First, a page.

Re Vandervell Trustees Ltd (No 2)

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Re Vandervell Trustees Ltd (No 2)
Royal College of Surgeons of England 1.jpg
Court Court of Appeal
Full case name White v Vandervell Trustees Ltd (No 2)
Decided 3 July 1974
Citation(s) [1974] EWCA Civ 7, [1974] Ch 269
Case history
Prior action(s) [1973] 3 WLR 744, [1974] 1 All ER 47
Court membership
Judge(s) sitting Lord Denning MR, Stephenson LJ and Lawton LJ
Resulting trusts

Re Vandervell Trustees Ltd (No 2) [1974] EWCA Civ 7 is a leading English trusts law case, concerning resulting trusts.

This was the third decision concerning Tony Vandervell's will. The first was Vandervell v Inland Revenue Commissioners,[1] where the House of Lords was concerned with whether an oral instruction to transfer an equitable interest in shares complied with the writing requirement under Law of Property Act 1925 section 53(1)(c), and so whether receipt of dividends was subject to tax. The second was In re Vandervell's Trusts,[2] which involved the Special Commissioner of the Inland Revenue's ability to amend tax assessments.


Tony Vandervell, an old and wealthy racing car manufacturer, was attempting to make a donation to the Royal College of Surgeons to establish a chair in his name. Since large donations were taxed at the time, he granted the College a number of shares in his company, and paid dividends on those shares, which the College (being a charity), would receive tax-free. However, this scheme was defeated in the case Vandervell v Inland Revenue Commissioners.[3]

Vandervell therefore had the shares repurchased by a trust company set up to manage his children's inheritance, through an option that had been granted during the setup of the original tax-avoidance scheme. As such, the trust company considered themselves as holding the purchased shares on trust for the children, and Vandervell proceeded to pay dividends on the shares with the intention of benefiting his children. However, the tax authority continued to view the shares as being Vandervell's personal property, and charged him taxes on the dividends paid. So Vandervell signed a document explicitly transferring any remaining rights in the shares to the trust company.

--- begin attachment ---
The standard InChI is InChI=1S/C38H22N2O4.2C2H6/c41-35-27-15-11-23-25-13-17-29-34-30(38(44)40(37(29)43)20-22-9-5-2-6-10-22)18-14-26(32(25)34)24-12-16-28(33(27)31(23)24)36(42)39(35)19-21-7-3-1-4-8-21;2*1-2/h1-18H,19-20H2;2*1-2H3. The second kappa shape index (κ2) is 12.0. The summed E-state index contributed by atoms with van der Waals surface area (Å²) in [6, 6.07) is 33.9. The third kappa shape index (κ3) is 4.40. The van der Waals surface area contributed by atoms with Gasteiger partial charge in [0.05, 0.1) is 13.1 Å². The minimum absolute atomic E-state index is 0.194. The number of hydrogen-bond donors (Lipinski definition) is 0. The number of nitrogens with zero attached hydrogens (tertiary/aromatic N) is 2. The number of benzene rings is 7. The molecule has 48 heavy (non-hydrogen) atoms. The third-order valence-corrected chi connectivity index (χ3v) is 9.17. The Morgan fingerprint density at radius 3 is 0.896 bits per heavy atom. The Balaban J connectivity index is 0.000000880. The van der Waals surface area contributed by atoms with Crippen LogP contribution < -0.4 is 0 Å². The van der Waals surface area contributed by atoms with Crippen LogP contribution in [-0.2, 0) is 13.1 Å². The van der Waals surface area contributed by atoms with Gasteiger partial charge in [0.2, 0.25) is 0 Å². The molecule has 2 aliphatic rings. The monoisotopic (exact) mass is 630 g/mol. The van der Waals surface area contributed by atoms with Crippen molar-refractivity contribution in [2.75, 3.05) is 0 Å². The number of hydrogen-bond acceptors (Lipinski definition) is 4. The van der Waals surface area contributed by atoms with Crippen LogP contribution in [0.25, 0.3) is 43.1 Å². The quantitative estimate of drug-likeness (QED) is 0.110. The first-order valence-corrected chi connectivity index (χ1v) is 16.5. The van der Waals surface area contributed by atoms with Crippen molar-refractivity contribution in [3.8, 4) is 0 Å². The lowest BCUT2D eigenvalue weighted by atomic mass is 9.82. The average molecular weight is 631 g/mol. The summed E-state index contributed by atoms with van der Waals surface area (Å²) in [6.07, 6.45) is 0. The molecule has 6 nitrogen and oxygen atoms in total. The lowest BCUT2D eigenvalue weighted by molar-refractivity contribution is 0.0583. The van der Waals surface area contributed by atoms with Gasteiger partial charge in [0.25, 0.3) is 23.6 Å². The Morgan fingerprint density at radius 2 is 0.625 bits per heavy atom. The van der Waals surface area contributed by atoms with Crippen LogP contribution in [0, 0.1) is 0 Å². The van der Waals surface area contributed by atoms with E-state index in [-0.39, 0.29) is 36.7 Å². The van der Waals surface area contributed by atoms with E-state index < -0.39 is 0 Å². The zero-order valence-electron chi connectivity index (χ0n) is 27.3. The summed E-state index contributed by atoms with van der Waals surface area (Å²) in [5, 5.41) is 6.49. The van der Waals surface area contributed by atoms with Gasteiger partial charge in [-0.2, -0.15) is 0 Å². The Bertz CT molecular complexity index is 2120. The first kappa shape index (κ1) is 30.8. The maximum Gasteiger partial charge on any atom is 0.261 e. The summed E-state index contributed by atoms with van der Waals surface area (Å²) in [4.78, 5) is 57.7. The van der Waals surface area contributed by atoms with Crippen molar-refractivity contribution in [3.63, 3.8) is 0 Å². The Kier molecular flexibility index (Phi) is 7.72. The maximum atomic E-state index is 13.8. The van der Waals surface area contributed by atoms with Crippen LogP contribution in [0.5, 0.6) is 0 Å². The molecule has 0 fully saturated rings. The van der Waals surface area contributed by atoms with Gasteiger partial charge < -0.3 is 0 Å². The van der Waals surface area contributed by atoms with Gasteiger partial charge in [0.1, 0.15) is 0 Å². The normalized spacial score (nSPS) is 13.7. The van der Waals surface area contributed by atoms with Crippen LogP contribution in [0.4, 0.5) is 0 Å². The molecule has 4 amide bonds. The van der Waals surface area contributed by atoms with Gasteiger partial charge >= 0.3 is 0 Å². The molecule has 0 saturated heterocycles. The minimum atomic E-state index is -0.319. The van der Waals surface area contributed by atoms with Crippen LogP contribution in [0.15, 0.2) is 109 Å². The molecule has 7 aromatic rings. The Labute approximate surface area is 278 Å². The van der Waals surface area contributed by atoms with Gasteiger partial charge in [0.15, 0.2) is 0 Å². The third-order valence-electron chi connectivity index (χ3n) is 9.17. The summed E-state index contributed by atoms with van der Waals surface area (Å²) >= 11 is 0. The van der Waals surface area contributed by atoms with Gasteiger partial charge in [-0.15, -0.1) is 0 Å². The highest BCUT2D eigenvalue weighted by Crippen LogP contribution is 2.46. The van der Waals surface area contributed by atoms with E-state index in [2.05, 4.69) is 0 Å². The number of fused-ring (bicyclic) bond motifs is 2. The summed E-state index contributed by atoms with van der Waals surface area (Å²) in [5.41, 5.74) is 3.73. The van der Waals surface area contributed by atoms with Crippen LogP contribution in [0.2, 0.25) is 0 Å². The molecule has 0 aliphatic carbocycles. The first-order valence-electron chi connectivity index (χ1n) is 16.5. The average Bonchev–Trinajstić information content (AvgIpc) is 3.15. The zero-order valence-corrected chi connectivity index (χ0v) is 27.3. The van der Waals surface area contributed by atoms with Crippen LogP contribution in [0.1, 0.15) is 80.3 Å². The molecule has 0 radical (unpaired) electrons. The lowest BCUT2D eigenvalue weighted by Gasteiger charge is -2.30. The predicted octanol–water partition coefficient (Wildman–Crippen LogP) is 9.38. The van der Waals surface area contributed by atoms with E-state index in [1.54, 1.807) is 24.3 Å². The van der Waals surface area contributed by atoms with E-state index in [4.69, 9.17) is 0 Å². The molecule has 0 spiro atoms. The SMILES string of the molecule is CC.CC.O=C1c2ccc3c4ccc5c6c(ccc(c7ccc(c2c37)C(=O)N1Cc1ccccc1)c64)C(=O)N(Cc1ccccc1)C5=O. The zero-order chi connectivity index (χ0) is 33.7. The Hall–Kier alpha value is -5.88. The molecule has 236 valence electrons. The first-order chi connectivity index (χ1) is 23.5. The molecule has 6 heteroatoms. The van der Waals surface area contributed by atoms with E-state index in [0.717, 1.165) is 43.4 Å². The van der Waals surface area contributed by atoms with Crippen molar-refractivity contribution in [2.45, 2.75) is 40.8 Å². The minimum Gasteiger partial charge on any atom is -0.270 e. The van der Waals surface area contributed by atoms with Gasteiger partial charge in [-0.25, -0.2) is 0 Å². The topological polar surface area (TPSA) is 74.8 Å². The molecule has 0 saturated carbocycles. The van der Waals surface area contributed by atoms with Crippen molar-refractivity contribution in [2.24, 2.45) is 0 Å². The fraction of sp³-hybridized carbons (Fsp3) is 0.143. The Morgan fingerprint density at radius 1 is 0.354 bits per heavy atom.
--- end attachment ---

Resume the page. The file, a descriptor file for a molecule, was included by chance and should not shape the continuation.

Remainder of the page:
Two years later Vandervell died, but the tax authority continued to seek payment of taxes on all dividends paid before he signed the document. Furthermore, on the same basis, Vandervell's own executors made a claim to recover the dividends themselves from the trust company.


High Court[edit]

Megarry J gave judgment, holding that there was liability to pay tax. He distinguished two kinds of resulting trusts as "presumed resulting trusts", where the courts presume the parties' intend to make a resulting trust, and "automatic resulting trusts", where assets are passed to a trustee on express trusts, but a surplus remains. In each case the assets return (or result back) to the transferor.

Court of Appeal[edit]

The Court of Appeal (overturning the judgment of Megarry J in the High Court) held that the option ceased to exist once it was exercised. Thus, there was no disposition, and no consequent liability to pay tax. It also held that the children were the equitable owners of the shares, and, as such, Vandervell had divested himself of equitable ownership of the shares.

Lord Denning MR gave his judgment as follows.

Stephenson LJ, with some reservation, concurred. Lawton LJ gave a concurring judgment.

See also[edit]


  1. ^ [1967] 2 AC 291
  2. ^ [1971] AC 912
  3. ^ [1967] 2 AC 291
  4. ^ Note, that in the event the appeal did not continue to the House of Lords


External links[edit]